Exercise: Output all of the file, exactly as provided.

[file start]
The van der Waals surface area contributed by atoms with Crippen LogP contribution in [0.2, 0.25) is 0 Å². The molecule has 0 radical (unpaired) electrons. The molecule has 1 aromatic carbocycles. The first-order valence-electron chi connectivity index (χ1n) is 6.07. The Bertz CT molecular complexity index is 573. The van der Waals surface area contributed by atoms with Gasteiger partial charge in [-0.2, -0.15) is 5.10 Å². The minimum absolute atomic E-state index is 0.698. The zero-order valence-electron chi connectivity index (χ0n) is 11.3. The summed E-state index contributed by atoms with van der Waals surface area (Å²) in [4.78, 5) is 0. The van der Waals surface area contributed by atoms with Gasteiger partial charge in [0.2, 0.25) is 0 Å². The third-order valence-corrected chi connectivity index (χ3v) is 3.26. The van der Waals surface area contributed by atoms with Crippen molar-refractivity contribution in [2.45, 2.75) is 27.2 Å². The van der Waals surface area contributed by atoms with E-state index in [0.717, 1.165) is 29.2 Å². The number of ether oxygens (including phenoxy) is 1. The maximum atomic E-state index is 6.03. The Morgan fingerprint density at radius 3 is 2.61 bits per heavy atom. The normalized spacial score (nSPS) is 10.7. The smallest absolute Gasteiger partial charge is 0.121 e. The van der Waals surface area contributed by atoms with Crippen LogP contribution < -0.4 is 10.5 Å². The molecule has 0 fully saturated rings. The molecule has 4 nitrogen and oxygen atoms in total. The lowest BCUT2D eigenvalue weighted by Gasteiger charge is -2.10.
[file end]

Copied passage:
The van der Waals surface area contributed by atoms with Crippen LogP contribution in [0.2, 0.25) is 0 Å². The molecule has 0 radical (unpaired) electrons. The molecule has 1 aromatic carbocycles. The first-order valence-electron chi connectivity index (χ1n) is 6.07. The Bertz CT molecular complexity index is 573. The van der Waals surface area contributed by atoms with Gasteiger partial charge in [-0.2, -0.15) is 5.10 Å². The minimum absolute atomic E-state index is 0.698. The zero-order valence-electron chi connectivity index (χ0n) is 11.3. The summed E-state index contributed by atoms with van der Waals surface area (Å²) in [4.78, 5) is 0. The van der Waals surface area contributed by atoms with Gasteiger partial charge in [0.2, 0.25) is 0 Å². The third-order valence-corrected chi connectivity index (χ3v) is 3.26. The van der Waals surface area contributed by atoms with Crippen molar-refractivity contribution in [2.45, 2.75) is 27.2 Å². The van der Waals surface area contributed by atoms with E-state index in [0.717, 1.165) is 29.2 Å². The number of ether oxygens (including phenoxy) is 1. The maximum atomic E-state index is 6.03. The Morgan fingerprint density at radius 3 is 2.61 bits per heavy atom. The normalized spacial score (nSPS) is 10.7. The smallest absolute Gasteiger partial charge is 0.121 e. The van der Waals surface area contributed by atoms with Crippen LogP contribution < -0.4 is 10.5 Å². The molecule has 0 fully saturated rings. The molecule has 4 nitrogen and oxygen atoms in total. The lowest BCUT2D eigenvalue weighted by Gasteiger charge is -2.10.